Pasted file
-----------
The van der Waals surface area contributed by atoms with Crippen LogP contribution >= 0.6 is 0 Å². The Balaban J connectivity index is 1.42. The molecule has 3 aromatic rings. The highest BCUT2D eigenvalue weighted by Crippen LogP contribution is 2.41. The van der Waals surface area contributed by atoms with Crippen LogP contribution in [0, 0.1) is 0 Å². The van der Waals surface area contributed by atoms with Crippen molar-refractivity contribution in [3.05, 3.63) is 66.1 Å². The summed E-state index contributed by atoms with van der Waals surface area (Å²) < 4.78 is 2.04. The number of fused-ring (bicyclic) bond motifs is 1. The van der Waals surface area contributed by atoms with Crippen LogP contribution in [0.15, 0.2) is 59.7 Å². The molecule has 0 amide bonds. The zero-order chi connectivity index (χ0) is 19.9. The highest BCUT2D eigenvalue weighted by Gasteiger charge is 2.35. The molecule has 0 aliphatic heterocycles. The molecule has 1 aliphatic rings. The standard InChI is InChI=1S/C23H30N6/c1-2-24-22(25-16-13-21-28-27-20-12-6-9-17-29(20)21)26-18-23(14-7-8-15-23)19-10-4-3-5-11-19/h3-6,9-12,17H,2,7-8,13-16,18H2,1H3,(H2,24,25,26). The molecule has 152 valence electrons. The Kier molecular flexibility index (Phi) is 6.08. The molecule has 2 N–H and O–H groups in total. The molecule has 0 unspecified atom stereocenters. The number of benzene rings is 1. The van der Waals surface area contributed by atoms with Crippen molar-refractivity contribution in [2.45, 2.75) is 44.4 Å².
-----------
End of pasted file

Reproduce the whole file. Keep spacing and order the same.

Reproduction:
The van der Waals surface area contributed by atoms with Crippen LogP contribution >= 0.6 is 0 Å². The Balaban J connectivity index is 1.42. The molecule has 3 aromatic rings. The highest BCUT2D eigenvalue weighted by Crippen LogP contribution is 2.41. The van der Waals surface area contributed by atoms with Crippen LogP contribution in [0, 0.1) is 0 Å². The van der Waals surface area contributed by atoms with Crippen molar-refractivity contribution in [3.05, 3.63) is 66.1 Å². The summed E-state index contributed by atoms with van der Waals surface area (Å²) < 4.78 is 2.04. The number of fused-ring (bicyclic) bond motifs is 1. The van der Waals surface area contributed by atoms with Crippen LogP contribution in [0.15, 0.2) is 59.7 Å². The molecule has 0 amide bonds. The zero-order chi connectivity index (χ0) is 19.9. The highest BCUT2D eigenvalue weighted by Gasteiger charge is 2.35. The molecule has 0 aliphatic heterocycles. The molecule has 1 aliphatic rings. The standard InChI is InChI=1S/C23H30N6/c1-2-24-22(25-16-13-21-28-27-20-12-6-9-17-29(20)21)26-18-23(14-7-8-15-23)19-10-4-3-5-11-19/h3-6,9-12,17H,2,7-8,13-16,18H2,1H3,(H2,24,25,26). The molecule has 152 valence electrons. The Kier molecular flexibility index (Phi) is 6.08. The molecule has 2 N–H and O–H groups in total. The molecule has 0 unspecified atom stereocenters. The number of benzene rings is 1. The van der Waals surface area contributed by atoms with Crippen molar-refractivity contribution in [2.45, 2.75) is 44.4 Å².